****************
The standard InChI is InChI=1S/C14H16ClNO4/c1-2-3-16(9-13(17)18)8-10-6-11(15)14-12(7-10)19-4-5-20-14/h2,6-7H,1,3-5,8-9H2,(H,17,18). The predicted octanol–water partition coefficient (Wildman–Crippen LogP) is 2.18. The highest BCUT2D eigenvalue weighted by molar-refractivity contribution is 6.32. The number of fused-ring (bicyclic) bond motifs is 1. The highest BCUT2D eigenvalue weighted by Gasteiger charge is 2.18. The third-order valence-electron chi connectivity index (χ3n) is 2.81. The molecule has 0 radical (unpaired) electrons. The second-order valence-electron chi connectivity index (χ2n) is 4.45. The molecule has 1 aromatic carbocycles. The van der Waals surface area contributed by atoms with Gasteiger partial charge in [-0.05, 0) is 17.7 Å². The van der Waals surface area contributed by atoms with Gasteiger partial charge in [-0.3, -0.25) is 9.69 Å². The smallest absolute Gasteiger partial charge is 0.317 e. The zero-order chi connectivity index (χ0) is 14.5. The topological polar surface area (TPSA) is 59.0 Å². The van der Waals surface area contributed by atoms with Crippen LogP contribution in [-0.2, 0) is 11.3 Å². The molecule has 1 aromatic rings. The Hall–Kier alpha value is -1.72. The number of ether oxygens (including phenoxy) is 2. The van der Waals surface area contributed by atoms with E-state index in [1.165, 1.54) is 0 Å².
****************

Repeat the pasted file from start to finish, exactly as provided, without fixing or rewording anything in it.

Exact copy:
The standard InChI is InChI=1S/C14H16ClNO4/c1-2-3-16(9-13(17)18)8-10-6-11(15)14-12(7-10)19-4-5-20-14/h2,6-7H,1,3-5,8-9H2,(H,17,18). The predicted octanol–water partition coefficient (Wildman–Crippen LogP) is 2.18. The highest BCUT2D eigenvalue weighted by molar-refractivity contribution is 6.32. The number of fused-ring (bicyclic) bond motifs is 1. The highest BCUT2D eigenvalue weighted by Gasteiger charge is 2.18. The third-order valence-electron chi connectivity index (χ3n) is 2.81. The molecule has 0 radical (unpaired) electrons. The second-order valence-electron chi connectivity index (χ2n) is 4.45. The molecule has 1 aromatic carbocycles. The van der Waals surface area contributed by atoms with Gasteiger partial charge in [-0.05, 0) is 17.7 Å². The van der Waals surface area contributed by atoms with Gasteiger partial charge in [-0.3, -0.25) is 9.69 Å². The smallest absolute Gasteiger partial charge is 0.317 e. The zero-order chi connectivity index (χ0) is 14.5. The topological polar surface area (TPSA) is 59.0 Å². The van der Waals surface area contributed by atoms with Crippen LogP contribution in [-0.2, 0) is 11.3 Å². The molecule has 1 aromatic rings. The Hall–Kier alpha value is -1.72. The number of ether oxygens (including phenoxy) is 2. The van der Waals surface area contributed by atoms with E-state index in [1.165, 1.54) is 0 Å².